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  1. #1
    Join Date
    Sep 2004

    composition versus aggregation : example

    Hi everyone,

    Can someone help me to make a very clear distinction between aggregation and composition in UML design ( to end up in java programming).

    If you know a site where i can find good examples you can help.

    Nice day to all.


  2. #2
    Join Date
    Feb 2005
    Attached pls find word doc to help you (taken from UML for dummies, no offence minded)

    Attached Files Attached Files

  3. #3
    Join Date
    Nov 2004
    In Norwegian we dont use so many latin words...

    Aggregation is translated w. "piled up", "stuffed together"...

    The difference between aggregation and composition
    seems to be that in the case of an aggregate you
    cannot "pull out parts of it" and use separately. In a
    composition you have a modular construct where the
    parts can be used in other compositions.

    But I may be totally up the creek here, or... is it UML

    eschew obfuscation

  4. #4
    Join Date
    Feb 2004
    After checking my copy of Object-Oriented Software Engineering Using UML, Patterns and Java it seems that aggregation and composition aren't two distinct things.

    There are two types of aggregation, [b]composition aggregation[b] and shared aggregation. Aggregation simply means something that is made up of parts. Composition Aggregation is one way that something can be made up of parts.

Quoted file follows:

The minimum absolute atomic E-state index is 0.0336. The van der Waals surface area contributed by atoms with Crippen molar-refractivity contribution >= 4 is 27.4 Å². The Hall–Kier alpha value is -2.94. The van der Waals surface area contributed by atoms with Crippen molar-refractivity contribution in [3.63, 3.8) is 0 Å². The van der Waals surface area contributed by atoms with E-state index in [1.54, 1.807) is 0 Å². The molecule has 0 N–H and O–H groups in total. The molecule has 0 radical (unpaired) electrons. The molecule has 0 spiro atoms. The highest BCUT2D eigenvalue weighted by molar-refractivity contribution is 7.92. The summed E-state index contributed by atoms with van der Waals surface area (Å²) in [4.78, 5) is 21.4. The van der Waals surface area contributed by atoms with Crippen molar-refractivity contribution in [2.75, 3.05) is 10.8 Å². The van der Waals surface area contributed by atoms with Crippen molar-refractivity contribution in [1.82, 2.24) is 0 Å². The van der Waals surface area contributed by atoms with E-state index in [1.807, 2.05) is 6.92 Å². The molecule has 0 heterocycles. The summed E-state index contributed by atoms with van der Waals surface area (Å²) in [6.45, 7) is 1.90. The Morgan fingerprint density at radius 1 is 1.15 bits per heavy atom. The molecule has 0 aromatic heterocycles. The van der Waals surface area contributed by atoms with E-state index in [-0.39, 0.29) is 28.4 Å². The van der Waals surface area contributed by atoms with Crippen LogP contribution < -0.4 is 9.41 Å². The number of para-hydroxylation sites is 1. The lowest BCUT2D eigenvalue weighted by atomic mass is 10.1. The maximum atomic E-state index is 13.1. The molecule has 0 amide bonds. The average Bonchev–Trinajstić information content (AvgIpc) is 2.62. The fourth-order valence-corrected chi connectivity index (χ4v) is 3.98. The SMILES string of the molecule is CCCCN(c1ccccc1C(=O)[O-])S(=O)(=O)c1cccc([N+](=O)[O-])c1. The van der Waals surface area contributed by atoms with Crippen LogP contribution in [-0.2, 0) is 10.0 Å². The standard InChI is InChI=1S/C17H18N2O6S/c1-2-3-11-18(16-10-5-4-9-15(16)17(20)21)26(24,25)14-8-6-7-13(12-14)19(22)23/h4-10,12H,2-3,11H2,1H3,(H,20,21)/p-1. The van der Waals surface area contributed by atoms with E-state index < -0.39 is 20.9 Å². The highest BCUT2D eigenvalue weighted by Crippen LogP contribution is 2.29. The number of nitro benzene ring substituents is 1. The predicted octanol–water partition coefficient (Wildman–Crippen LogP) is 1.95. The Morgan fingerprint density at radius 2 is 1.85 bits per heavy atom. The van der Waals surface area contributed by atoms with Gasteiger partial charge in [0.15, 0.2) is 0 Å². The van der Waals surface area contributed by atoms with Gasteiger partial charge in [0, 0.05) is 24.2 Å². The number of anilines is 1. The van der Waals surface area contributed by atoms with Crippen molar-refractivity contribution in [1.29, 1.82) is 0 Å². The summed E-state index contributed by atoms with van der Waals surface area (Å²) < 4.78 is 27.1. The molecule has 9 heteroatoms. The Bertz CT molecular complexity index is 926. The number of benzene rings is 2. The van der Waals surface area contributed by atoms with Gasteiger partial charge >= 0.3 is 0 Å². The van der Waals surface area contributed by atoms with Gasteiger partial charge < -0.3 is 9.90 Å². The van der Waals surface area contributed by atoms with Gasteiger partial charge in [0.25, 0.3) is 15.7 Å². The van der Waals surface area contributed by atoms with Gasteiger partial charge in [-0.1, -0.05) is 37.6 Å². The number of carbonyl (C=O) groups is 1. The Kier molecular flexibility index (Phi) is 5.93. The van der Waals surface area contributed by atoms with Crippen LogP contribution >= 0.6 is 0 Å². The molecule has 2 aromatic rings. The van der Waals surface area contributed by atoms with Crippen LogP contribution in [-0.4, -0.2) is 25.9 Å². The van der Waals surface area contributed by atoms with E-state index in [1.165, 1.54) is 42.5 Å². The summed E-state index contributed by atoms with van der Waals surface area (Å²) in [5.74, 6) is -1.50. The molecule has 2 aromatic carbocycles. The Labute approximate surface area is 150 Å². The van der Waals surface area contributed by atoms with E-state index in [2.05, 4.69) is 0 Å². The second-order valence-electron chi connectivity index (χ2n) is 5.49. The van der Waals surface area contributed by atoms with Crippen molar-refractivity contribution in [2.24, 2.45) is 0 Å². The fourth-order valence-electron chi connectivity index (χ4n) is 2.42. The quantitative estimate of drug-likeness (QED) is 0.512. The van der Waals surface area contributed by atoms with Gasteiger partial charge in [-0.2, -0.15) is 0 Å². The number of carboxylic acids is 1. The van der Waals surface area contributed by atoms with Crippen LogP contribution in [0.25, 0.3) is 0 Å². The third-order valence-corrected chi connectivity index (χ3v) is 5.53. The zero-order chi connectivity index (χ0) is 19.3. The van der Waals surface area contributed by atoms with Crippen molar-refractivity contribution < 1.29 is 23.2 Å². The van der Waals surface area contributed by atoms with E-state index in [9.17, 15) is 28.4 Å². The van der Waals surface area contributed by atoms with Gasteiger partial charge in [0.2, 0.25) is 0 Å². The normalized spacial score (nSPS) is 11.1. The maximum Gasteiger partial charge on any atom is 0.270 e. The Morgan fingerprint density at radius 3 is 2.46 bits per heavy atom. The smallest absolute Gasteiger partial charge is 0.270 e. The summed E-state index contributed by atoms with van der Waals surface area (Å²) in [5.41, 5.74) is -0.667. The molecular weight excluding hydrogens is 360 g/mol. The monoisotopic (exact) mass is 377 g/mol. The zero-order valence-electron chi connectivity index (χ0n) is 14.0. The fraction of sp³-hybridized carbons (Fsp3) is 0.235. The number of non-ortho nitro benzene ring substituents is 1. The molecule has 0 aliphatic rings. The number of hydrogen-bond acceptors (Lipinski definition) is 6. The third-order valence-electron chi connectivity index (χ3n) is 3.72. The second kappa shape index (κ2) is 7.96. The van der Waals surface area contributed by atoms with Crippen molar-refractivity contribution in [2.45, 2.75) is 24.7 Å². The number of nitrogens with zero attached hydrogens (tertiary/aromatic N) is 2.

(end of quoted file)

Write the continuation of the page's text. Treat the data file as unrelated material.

The example the book gives is as follows. Composition Aggregation is where the parts are dependent on the whole for their existence. It's an American book, so its example is American. For composition aggregation is uses States as an example. A County is always part of exactly one state, and it can't exist independantly of the State. A Township is always part of one County, and can't exist independantly of that County. (It's assuming Political boundaries are persistent).

    Shared Aggregation is where the existence of the part is not dependant on the existence of the whole, and the part can exist seperately. As an example it uses Fire Engines and Fire Stations. The Fire Engine will be assigned to a Fire Station, but it is not bound to that Fire Station. It can be moved to different Fire Stations, or even be assigned to no Fire Station and still exist as an entity in it's own right.

    After re-reading your post i'm wondering if you actually meant a distinction on the UML diagram rather than in concept, so i'll describe how to represent them in UML. I don't have a picture, so i'll have to describe it in words.

    Aggregation is represented using a diamond attached to the whole, with a line going to the part. Composition Aggregation uses a filled diamond, and Shared Aggregation uses a hollow diamond.

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